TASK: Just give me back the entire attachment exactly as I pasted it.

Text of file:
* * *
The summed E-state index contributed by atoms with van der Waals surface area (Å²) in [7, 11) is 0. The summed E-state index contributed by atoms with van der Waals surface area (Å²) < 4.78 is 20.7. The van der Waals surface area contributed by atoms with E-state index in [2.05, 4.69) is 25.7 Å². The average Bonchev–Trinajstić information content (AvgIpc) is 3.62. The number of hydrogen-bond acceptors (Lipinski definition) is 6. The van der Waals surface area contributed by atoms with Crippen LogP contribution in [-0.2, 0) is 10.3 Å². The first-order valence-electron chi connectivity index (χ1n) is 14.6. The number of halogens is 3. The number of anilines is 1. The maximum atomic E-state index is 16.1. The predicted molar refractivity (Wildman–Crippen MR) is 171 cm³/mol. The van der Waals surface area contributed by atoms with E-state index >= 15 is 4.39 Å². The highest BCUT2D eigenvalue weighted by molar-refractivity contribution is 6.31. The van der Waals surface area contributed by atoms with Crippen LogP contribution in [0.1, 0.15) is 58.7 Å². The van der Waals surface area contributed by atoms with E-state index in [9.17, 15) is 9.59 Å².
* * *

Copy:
The summed E-state index contributed by atoms with van der Waals surface area (Å²) in [7, 11) is 0. The summed E-state index contributed by atoms with van der Waals surface area (Å²) < 4.78 is 20.7. The van der Waals surface area contributed by atoms with E-state index in [2.05, 4.69) is 25.7 Å². The average Bonchev–Trinajstić information content (AvgIpc) is 3.62. The number of hydrogen-bond acceptors (Lipinski definition) is 6. The van der Waals surface area contributed by atoms with Crippen LogP contribution in [-0.2, 0) is 10.3 Å². The first-order valence-electron chi connectivity index (χ1n) is 14.6. The number of halogens is 3. The number of anilines is 1. The maximum atomic E-state index is 16.1. The predicted molar refractivity (Wildman–Crippen MR) is 171 cm³/mol. The van der Waals surface area contributed by atoms with E-state index >= 15 is 4.39 Å². The highest BCUT2D eigenvalue weighted by molar-refractivity contribution is 6.31. The van der Waals surface area contributed by atoms with Crippen LogP contribution in [0.1, 0.15) is 58.7 Å². The van der Waals surface area contributed by atoms with E-state index in [9.17, 15) is 9.59 Å².